Being an employee, you are required to follow company polices and meet all the demands of your employer. Because you have no authority in the workplace, he may perform different illegal employment practices against you without the fear of being sued.

In order to protect yourself from possible abuses which may be done by your employer, you should be aware of your different rights in the workplace. Remember, there are different federal laws which cover the issues and problems that may arise between you and him.

If you feel that your employer has violated a certain law and deprived you of your rights, do not be afraid to take legal action against him. Consulting or seeking the legal aid of a Los Angeles employment lawyer will enable you to know more about your rights and the duties your employer has towards everyone in the workplace, including you.

The first thing that your lawyer will do is to determine what kind of federal law your employer has violated.

Here are the different federal laws that protect you in the workplace:

  • Americans with Disabilities Act (ADA) of 1990- It protects applicants and employees from discriminatory acts that may be done against them on the basis of their age.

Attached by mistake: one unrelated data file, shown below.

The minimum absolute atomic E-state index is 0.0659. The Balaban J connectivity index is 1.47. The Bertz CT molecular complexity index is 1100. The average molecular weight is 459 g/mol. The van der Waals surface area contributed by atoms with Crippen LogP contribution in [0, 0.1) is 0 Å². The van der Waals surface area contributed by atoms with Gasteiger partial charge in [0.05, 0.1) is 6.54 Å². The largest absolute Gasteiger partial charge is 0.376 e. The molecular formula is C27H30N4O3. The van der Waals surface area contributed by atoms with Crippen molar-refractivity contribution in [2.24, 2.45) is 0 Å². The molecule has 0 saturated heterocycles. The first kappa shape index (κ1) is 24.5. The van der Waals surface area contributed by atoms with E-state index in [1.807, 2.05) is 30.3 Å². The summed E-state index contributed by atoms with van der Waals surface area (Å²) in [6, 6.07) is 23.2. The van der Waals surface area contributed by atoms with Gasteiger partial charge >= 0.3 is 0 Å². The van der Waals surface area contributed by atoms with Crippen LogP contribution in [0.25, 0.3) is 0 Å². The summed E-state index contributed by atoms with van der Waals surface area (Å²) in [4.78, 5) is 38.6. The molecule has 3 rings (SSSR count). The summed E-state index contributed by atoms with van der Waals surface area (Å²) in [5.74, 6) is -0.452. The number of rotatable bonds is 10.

Under ADA, local and state governments, labor unions, private employers, and employment agencies are prohibited from performing discriminatory practices against disabled qualified individuals in different areas of employment like job promotion, training programs, termination, and salary and other benefits.

This law protects people who:

o Are suffering from an impairment which limits a major life activity

o Are seen as disabled, though they are not

o Suffered from a disability before

  • Fair Labor Standards Act (FLSA) - It sets the standards for overtime pay, child labor, recordkeeping, and minimum wage which cover both part-time and full-time employees in local, state, and federal governments as well as private sectors.
  • Title VII of the Civil Rights Act of 1964- It prohibits employers from performing discriminatory actions on the basis of a person's gender, disability, religion, race and national origin.

There is a limit when it comes to the protection provided by Title VII. In general, people who are singled out because of their weight or attractiveness cannot sue for discrimination because they are not included in a protected class. They may only take action against their employer if ever these characteristics are connected to a disability or to their race, among others.

For example, a person who is being unfairly treated because of his unusual facial features can sue for discrimination if he looks different because of his race.

More examples of federal laws that provide protection to employees may be seen in the next article.